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Speed of Sound in Gases

03/01/2020 8:42 AM

Can anyone help me to calculate speed of sound in any gas without the use of the adiabatic index [or component]. If anyone can offer a formula it will be much appreciated.

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#1

Re: Speed of sound in gases

03/01/2020 10:39 AM

Sorry but the adiabatic constant of the gas is one of the necessary values for calculating the speed of sound in a gas. Now to determine the adiabatic constant one must know the degree of freedom for the molecular motion.

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#2
In reply to #1

Re: Speed of sound in gases

03/01/2020 10:43 AM

Thank you for your comments.

Ian Purdie

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#3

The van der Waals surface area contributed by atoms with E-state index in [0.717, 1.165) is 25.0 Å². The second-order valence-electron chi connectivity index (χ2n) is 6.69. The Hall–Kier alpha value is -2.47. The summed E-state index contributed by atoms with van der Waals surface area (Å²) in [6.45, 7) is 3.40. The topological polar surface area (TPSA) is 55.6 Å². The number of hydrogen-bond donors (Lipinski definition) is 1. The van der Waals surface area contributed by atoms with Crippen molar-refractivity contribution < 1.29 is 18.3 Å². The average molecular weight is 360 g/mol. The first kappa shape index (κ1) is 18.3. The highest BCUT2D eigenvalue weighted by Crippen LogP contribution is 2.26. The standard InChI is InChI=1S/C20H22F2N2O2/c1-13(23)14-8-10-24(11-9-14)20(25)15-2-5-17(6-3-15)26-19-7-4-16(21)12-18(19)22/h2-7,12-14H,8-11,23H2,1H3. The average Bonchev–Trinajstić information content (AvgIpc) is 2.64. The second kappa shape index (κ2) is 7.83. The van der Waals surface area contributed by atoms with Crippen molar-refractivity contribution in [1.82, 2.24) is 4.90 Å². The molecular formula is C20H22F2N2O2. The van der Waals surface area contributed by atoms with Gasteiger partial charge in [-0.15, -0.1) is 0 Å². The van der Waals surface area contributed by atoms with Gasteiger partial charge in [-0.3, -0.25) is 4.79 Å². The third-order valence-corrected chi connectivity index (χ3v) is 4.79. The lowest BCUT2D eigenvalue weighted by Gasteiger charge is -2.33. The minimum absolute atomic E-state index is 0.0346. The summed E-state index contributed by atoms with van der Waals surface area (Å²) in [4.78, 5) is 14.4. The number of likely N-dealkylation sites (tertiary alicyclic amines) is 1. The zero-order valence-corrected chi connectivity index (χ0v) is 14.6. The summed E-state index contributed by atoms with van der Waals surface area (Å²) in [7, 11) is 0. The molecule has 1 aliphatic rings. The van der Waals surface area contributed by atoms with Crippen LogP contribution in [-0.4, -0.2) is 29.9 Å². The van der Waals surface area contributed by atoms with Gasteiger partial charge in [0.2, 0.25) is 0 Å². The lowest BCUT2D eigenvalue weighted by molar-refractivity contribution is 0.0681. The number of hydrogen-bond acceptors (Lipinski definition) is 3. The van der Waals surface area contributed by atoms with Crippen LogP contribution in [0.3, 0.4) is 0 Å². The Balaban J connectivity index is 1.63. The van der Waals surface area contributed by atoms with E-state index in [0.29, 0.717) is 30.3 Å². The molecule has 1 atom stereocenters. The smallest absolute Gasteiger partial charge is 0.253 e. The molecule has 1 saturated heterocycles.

Re: Speed of sound in gases

03/01/2020 2:21 PM

The adiabatic index can be computed by the number of degrees of freedom, f, of a gas, where γ = (f+2) / f, so I suppose you could plug in f for γ in the formula for the speed of sound (if that counts ).

http://hyperphysics.phy-astr.gsu.edu/hbase/Sound/souspe3.html#c1

"Since the adiabatic constant γ for a gas is the ratio of the specific heats as indicated above, it depends upon the effective number of degrees of freedom in the molecular motion. It can in fact be expressed as γ = (f+2)/f where f is the number of degrees of freedom in the molecular motion. For a monoatomic gas like helium, f=3 and γ = 5/3. For diatomic molecules like N2 and O2, you include two degrees of rotational freedom, so f=5 and γ = 1.4 . Since almost all of the atmosphere is nitrogen and oxygen, γ = 1.4 can be used for air in such calculations as the speed of sound. For polyatomic molecules, there are three degrees of rotational freedom and this along with the three translational degrees of freedom would give γ = 4/3. But in the specific heats of polyatomic molecules, there is evidence of contribution by vibrational degrees of freedom, and this would further reduce the value of γ."

http://hyperphysics.phy-astr.gsu.edu/hbase/thermo/adiabc.html#c1

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